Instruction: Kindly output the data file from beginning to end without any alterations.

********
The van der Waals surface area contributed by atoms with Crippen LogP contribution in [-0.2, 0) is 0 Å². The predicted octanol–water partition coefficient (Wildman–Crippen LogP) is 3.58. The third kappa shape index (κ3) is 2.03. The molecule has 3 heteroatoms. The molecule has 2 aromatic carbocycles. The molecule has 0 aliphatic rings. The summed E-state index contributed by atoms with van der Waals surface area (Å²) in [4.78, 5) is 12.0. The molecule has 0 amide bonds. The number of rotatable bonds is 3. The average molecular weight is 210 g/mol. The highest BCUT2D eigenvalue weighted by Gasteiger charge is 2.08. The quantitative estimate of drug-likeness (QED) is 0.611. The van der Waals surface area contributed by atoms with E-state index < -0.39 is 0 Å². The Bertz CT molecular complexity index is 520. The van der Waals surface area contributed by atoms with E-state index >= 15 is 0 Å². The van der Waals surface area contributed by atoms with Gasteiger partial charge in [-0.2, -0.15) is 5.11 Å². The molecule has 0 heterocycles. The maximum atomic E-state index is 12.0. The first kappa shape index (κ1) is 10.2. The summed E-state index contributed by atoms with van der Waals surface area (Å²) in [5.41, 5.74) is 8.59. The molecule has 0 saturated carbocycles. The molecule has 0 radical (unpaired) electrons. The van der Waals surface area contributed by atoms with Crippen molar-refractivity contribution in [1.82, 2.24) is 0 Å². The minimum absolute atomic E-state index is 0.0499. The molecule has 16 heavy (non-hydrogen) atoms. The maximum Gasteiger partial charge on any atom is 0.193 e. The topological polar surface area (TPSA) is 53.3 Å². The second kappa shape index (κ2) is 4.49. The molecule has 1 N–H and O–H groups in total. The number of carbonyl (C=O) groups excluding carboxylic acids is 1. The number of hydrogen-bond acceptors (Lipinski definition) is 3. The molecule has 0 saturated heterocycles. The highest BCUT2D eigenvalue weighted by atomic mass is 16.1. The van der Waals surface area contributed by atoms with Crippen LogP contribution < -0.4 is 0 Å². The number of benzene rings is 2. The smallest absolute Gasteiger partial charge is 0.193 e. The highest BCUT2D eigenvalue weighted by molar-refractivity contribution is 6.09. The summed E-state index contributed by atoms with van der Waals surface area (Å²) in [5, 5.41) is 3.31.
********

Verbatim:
The van der Waals surface area contributed by atoms with Crippen LogP contribution in [-0.2, 0) is 0 Å². The predicted octanol–water partition coefficient (Wildman–Crippen LogP) is 3.58. The third kappa shape index (κ3) is 2.03. The molecule has 3 heteroatoms. The molecule has 2 aromatic carbocycles. The molecule has 0 aliphatic rings. The summed E-state index contributed by atoms with van der Waals surface area (Å²) in [4.78, 5) is 12.0. The molecule has 0 amide bonds. The number of rotatable bonds is 3. The average molecular weight is 210 g/mol. The highest BCUT2D eigenvalue weighted by Gasteiger charge is 2.08. The quantitative estimate of drug-likeness (QED) is 0.611. The van der Waals surface area contributed by atoms with E-state index < -0.39 is 0 Å². The Bertz CT molecular complexity index is 520. The van der Waals surface area contributed by atoms with E-state index >= 15 is 0 Å². The van der Waals surface area contributed by atoms with Gasteiger partial charge in [-0.2, -0.15) is 5.11 Å². The molecule has 0 heterocycles. The maximum atomic E-state index is 12.0. The first kappa shape index (κ1) is 10.2. The summed E-state index contributed by atoms with van der Waals surface area (Å²) in [5.41, 5.74) is 8.59. The molecule has 0 saturated carbocycles. The molecule has 0 radical (unpaired) electrons. The van der Waals surface area contributed by atoms with Crippen molar-refractivity contribution in [1.82, 2.24) is 0 Å². The minimum absolute atomic E-state index is 0.0499. The molecule has 16 heavy (non-hydrogen) atoms. The maximum Gasteiger partial charge on any atom is 0.193 e. The topological polar surface area (TPSA) is 53.3 Å². The second kappa shape index (κ2) is 4.49. The molecule has 1 N–H and O–H groups in total. The number of carbonyl (C=O) groups excluding carboxylic acids is 1. The number of hydrogen-bond acceptors (Lipinski definition) is 3. The molecule has 0 saturated heterocycles. The highest BCUT2D eigenvalue weighted by atomic mass is 16.1. The van der Waals surface area contributed by atoms with Crippen LogP contribution < -0.4 is 0 Å². The number of benzene rings is 2. The smallest absolute Gasteiger partial charge is 0.193 e. The highest BCUT2D eigenvalue weighted by molar-refractivity contribution is 6.09. The summed E-state index contributed by atoms with van der Waals surface area (Å²) in [5, 5.41) is 3.31.